(Oregon Department of Transportation)
A Snoqualmie filmmaker is set to release a new film in August on an age-old Northwest subject: Bigfoot.
“In history, [the main character] had a Bigfoot sighting about 10 years ago, ”said writer, director and producer Taylor Guterson. “Since then he’s really dedicated his life to proving Bigfoot’s existence and has given up on everything else; family, career, everything, he is deeply into this quest.
Big foot hunting was shot in the woods of North Bend, and the film takes a new approach to marketing and distribution that aims to support struggling local theaters.
“We use the term ‘hyper localized marketing’,” said S. Leigh Savidge, executive producer of the film, CEO of Xenon Pictures and Oscar nominee for screenplay. Straight out of Compton.
“A typical Sony Pictures release model, for example, would release an independent film in New York or Los Angeles,” he continued. “These days studios are releasing movies into the digital realm, which has really created all kinds of problems for independent theaters. So I wanted a regional approach here. If you are going to open a movie like Big foot hunting, you’d better open it in a state like Washington where you have the most Bigfoot sightings in any state across the country.
Big foot hunting will open at the North Bend Theater, Galaxy Theater in Gig Harbor, Galaxy Theater in Monroe, Lynwood Theater on Bainbridge Island and Admiral Theater in West Seattle.
“Our selling point in theaters is that we’ll provide a better spread than the big studios typically offer, and we won’t release it in a digital sphere for 60 days,” Savidge said. “If anyone wants to see this movie, the only place they’ll see it is in these theaters. I believe in regional theaters.
Usually a theater will keep 30% of the profits, but the executives behind Big foot hunting offer a 50/50 split, with a chance of having even more if the film is doing well.
Local marketing tactics are old-fashioned and popular, favoring posters over billboards. Filmmakers are teaming up with chambers of commerce in screening cities to involve local businesses and restaurants in marketing the film, as people often grab a bite before or after watching a film.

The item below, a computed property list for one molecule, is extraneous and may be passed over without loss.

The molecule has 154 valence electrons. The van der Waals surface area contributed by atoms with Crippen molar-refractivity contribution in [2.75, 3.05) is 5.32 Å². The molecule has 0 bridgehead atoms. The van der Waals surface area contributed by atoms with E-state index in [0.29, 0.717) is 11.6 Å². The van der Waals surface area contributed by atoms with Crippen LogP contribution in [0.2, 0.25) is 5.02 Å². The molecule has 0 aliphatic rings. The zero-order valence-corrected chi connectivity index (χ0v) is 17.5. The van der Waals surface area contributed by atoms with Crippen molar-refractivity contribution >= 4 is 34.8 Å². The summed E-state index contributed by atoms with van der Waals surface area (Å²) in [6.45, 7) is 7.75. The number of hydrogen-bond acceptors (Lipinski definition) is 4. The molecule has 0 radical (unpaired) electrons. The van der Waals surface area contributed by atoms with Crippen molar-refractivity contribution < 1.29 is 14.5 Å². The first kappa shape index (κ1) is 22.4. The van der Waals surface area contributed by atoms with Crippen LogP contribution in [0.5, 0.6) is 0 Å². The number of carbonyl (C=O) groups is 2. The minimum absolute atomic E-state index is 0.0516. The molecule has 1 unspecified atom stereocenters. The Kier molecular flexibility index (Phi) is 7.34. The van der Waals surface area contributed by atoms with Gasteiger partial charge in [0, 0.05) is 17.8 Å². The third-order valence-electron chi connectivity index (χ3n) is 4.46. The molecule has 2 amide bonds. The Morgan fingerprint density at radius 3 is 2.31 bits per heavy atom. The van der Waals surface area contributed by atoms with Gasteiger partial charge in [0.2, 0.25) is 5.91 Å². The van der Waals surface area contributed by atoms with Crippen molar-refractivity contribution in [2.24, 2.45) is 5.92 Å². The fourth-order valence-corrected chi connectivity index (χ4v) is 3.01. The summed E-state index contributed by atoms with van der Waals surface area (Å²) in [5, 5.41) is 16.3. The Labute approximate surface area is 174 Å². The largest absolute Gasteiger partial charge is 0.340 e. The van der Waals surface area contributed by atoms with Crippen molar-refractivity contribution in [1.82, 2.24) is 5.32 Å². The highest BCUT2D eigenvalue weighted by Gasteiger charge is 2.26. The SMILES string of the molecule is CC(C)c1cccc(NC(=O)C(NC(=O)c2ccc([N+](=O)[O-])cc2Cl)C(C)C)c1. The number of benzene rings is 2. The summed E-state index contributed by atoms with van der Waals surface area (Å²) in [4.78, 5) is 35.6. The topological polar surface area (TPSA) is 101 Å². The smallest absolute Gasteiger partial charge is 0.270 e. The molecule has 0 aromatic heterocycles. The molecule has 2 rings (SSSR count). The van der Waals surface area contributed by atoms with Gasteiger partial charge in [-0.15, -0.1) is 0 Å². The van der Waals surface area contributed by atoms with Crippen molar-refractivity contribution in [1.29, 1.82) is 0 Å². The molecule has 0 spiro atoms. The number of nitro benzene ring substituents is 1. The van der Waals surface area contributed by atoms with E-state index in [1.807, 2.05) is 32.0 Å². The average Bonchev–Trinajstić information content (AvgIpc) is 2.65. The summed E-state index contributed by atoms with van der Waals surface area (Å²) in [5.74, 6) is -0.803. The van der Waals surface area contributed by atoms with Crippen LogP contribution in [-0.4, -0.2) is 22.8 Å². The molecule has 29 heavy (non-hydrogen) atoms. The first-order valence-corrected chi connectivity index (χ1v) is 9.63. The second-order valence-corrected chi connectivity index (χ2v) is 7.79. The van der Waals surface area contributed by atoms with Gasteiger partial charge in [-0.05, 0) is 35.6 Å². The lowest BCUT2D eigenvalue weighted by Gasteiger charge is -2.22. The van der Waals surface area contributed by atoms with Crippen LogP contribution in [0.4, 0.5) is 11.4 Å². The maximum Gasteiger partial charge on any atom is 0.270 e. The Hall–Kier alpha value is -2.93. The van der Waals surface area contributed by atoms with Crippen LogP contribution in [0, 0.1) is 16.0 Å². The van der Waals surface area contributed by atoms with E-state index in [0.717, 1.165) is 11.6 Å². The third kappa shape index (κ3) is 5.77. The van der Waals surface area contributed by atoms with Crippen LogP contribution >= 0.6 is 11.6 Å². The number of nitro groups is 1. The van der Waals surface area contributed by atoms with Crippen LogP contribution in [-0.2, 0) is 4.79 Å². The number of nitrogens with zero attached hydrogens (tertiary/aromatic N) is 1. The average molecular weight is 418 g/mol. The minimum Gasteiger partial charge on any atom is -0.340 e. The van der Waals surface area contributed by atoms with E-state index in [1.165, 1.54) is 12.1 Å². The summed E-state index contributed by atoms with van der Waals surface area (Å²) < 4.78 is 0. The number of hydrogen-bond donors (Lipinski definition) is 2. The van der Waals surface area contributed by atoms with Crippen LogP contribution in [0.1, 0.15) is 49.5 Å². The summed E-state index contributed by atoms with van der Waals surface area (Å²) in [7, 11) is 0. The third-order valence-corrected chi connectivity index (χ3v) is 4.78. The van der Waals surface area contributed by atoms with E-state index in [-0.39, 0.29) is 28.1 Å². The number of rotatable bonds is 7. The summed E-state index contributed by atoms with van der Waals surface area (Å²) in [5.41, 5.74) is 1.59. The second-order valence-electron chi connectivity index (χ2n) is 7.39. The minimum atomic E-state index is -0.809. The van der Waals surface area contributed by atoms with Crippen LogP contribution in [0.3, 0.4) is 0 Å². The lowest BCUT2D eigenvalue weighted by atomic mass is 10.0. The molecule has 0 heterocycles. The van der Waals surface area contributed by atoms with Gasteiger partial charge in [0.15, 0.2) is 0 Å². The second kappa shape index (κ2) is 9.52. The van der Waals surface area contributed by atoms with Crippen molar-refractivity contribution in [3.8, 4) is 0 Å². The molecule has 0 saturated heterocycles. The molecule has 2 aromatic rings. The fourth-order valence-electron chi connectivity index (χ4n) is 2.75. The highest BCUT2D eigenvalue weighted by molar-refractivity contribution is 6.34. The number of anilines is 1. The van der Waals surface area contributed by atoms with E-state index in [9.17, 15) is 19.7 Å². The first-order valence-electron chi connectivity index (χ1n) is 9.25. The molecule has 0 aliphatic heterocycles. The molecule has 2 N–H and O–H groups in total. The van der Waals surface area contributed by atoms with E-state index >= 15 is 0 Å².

“We have companies that put 5 × 8 foot banners on the side of buildings near major intersections, we have yard signs right next to political signs in designated areas, you need to get permits to do that.” , said Savidge. “The interior component is the signage, the t-shirts and things like that. “
Releasing a film in a rural location and giving the community some ownership makes the film even more special. The idea is to make it an economic win / win for local businesses and filmmakers.
“Bainbridge Island, for example, is using the kickoff of this movie to kick off what they call ‘Support the Lynwoods’,” Guterson said. “Opening night is actually a fundraiser for The Lynwood Theater.”
“We’re going to have a trailer that will play on the ferry from Seattle to Winslow, Bainbridge Island,” Savidge said. “You are not going to be able to escape the existence of this film.”
They plan to slowly launch the film from market to market, targeting only where they think they have the most audiences.
“There are Bigfoot communities; I contacted a guy in Humboldt County and he called back right away. We will target our theaters and we will target our markets rather than opening in New York or LA or Chicago. I think it’s the rural communities that are actually the strongest, ”said Savidge.
Big foot hunting opens:
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